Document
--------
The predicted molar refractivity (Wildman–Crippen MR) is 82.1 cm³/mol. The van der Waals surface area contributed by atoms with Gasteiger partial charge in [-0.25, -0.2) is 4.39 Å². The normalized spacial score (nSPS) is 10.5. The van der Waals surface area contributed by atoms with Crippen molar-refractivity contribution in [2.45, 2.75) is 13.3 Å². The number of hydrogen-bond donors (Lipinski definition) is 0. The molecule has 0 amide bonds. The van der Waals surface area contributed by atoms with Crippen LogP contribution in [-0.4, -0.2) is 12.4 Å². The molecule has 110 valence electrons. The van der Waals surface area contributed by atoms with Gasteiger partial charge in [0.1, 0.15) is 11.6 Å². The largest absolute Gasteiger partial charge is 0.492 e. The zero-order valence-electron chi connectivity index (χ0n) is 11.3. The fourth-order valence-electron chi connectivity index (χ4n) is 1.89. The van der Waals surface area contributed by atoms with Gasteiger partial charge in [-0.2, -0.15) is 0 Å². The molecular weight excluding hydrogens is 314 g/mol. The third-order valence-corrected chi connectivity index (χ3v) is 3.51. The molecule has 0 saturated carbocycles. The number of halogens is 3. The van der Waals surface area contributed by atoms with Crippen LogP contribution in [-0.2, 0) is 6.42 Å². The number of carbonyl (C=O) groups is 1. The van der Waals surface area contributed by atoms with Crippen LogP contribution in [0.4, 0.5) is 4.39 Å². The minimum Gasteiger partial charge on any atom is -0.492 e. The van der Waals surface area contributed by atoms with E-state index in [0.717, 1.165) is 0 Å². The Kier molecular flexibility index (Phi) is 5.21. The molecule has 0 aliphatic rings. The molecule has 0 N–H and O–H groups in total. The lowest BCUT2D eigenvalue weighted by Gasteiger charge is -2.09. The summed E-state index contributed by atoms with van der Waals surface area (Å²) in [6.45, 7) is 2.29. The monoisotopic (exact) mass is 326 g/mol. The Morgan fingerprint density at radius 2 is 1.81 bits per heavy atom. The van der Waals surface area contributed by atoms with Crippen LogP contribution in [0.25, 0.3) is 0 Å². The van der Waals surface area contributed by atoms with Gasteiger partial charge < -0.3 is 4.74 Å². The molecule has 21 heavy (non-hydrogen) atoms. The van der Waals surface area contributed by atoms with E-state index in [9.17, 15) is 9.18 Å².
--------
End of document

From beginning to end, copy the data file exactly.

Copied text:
The predicted molar refractivity (Wildman–Crippen MR) is 82.1 cm³/mol. The van der Waals surface area contributed by atoms with Gasteiger partial charge in [-0.25, -0.2) is 4.39 Å². The normalized spacial score (nSPS) is 10.5. The van der Waals surface area contributed by atoms with Crippen molar-refractivity contribution in [2.45, 2.75) is 13.3 Å². The number of hydrogen-bond donors (Lipinski definition) is 0. The molecule has 0 amide bonds. The van der Waals surface area contributed by atoms with Crippen LogP contribution in [-0.4, -0.2) is 12.4 Å². The molecule has 110 valence electrons. The van der Waals surface area contributed by atoms with Gasteiger partial charge in [0.1, 0.15) is 11.6 Å². The largest absolute Gasteiger partial charge is 0.492 e. The zero-order valence-electron chi connectivity index (χ0n) is 11.3. The fourth-order valence-electron chi connectivity index (χ4n) is 1.89. The van der Waals surface area contributed by atoms with Gasteiger partial charge in [-0.2, -0.15) is 0 Å². The molecular weight excluding hydrogens is 314 g/mol. The third-order valence-corrected chi connectivity index (χ3v) is 3.51. The molecule has 0 saturated carbocycles. The number of halogens is 3. The van der Waals surface area contributed by atoms with Crippen LogP contribution in [-0.2, 0) is 6.42 Å². The number of carbonyl (C=O) groups is 1. The van der Waals surface area contributed by atoms with Crippen LogP contribution in [0.4, 0.5) is 4.39 Å². The minimum Gasteiger partial charge on any atom is -0.492 e. The van der Waals surface area contributed by atoms with E-state index in [0.717, 1.165) is 0 Å². The Kier molecular flexibility index (Phi) is 5.21. The molecule has 0 aliphatic rings. The molecule has 0 N–H and O–H groups in total. The lowest BCUT2D eigenvalue weighted by Gasteiger charge is -2.09. The summed E-state index contributed by atoms with van der Waals surface area (Å²) in [6.45, 7) is 2.29. The monoisotopic (exact) mass is 326 g/mol. The Morgan fingerprint density at radius 2 is 1.81 bits per heavy atom. The van der Waals surface area contributed by atoms with Crippen LogP contribution in [0.25, 0.3) is 0 Å². The van der Waals surface area contributed by atoms with Gasteiger partial charge < -0.3 is 4.74 Å². The molecule has 21 heavy (non-hydrogen) atoms. The van der Waals surface area contributed by atoms with E-state index in [9.17, 15) is 9.18 Å².